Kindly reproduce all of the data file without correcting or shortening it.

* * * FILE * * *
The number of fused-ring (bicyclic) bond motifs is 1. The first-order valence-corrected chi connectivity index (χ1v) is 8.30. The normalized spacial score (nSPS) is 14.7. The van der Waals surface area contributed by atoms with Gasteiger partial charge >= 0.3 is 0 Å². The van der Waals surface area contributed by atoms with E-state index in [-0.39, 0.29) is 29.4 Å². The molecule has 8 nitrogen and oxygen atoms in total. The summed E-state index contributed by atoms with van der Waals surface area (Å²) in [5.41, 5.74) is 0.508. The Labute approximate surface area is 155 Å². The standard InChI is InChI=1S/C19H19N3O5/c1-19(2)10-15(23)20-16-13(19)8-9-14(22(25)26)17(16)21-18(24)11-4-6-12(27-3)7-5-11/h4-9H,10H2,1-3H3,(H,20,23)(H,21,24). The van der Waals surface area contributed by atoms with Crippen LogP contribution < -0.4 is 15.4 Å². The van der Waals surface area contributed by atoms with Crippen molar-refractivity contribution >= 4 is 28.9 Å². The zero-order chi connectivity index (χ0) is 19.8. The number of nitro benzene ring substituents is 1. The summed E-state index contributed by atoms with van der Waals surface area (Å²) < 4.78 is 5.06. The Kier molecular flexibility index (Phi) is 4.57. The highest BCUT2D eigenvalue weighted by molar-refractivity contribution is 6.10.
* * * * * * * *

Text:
The number of fused-ring (bicyclic) bond motifs is 1. The first-order valence-corrected chi connectivity index (χ1v) is 8.30. The normalized spacial score (nSPS) is 14.7. The van der Waals surface area contributed by atoms with Gasteiger partial charge >= 0.3 is 0 Å². The van der Waals surface area contributed by atoms with E-state index in [-0.39, 0.29) is 29.4 Å². The molecule has 8 nitrogen and oxygen atoms in total. The summed E-state index contributed by atoms with van der Waals surface area (Å²) in [5.41, 5.74) is 0.508. The Labute approximate surface area is 155 Å². The standard InChI is InChI=1S/C19H19N3O5/c1-19(2)10-15(23)20-16-13(19)8-9-14(22(25)26)17(16)21-18(24)11-4-6-12(27-3)7-5-11/h4-9H,10H2,1-3H3,(H,20,23)(H,21,24). The van der Waals surface area contributed by atoms with Crippen LogP contribution < -0.4 is 15.4 Å². The van der Waals surface area contributed by atoms with Crippen molar-refractivity contribution >= 4 is 28.9 Å². The zero-order chi connectivity index (χ0) is 19.8. The number of nitro benzene ring substituents is 1. The summed E-state index contributed by atoms with van der Waals surface area (Å²) < 4.78 is 5.06. The Kier molecular flexibility index (Phi) is 4.57. The highest BCUT2D eigenvalue weighted by molar-refractivity contribution is 6.10.